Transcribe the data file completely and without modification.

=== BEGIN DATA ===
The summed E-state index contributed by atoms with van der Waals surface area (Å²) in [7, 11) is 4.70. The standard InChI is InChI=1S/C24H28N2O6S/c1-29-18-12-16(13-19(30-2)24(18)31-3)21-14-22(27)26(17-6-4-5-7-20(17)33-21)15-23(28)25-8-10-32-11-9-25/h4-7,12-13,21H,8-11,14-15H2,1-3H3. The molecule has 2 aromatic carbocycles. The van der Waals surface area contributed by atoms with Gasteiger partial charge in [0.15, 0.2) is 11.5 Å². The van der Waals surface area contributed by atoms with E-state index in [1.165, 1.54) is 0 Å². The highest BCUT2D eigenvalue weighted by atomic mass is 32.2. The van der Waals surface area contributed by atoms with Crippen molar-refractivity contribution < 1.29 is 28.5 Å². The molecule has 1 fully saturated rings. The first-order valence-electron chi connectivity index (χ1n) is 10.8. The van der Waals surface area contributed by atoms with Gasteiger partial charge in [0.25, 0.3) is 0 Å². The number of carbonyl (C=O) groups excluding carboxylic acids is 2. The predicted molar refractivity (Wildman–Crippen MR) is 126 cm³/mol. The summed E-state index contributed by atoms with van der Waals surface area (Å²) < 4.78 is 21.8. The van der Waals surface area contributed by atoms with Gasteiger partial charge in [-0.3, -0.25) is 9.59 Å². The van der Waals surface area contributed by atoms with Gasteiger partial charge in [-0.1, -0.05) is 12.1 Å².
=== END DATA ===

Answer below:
The summed E-state index contributed by atoms with van der Waals surface area (Å²) in [7, 11) is 4.70. The standard InChI is InChI=1S/C24H28N2O6S/c1-29-18-12-16(13-19(30-2)24(18)31-3)21-14-22(27)26(17-6-4-5-7-20(17)33-21)15-23(28)25-8-10-32-11-9-25/h4-7,12-13,21H,8-11,14-15H2,1-3H3. The molecule has 2 aromatic carbocycles. The van der Waals surface area contributed by atoms with Gasteiger partial charge in [0.15, 0.2) is 11.5 Å². The van der Waals surface area contributed by atoms with E-state index in [1.165, 1.54) is 0 Å². The highest BCUT2D eigenvalue weighted by atomic mass is 32.2. The van der Waals surface area contributed by atoms with Crippen molar-refractivity contribution < 1.29 is 28.5 Å². The molecule has 1 fully saturated rings. The first-order valence-electron chi connectivity index (χ1n) is 10.8. The van der Waals surface area contributed by atoms with Gasteiger partial charge in [0.25, 0.3) is 0 Å². The number of carbonyl (C=O) groups excluding carboxylic acids is 2. The predicted molar refractivity (Wildman–Crippen MR) is 126 cm³/mol. The summed E-state index contributed by atoms with van der Waals surface area (Å²) < 4.78 is 21.8. The van der Waals surface area contributed by atoms with Gasteiger partial charge in [-0.3, -0.25) is 9.59 Å². The van der Waals surface area contributed by atoms with Gasteiger partial charge in [-0.1, -0.05) is 12.1 Å².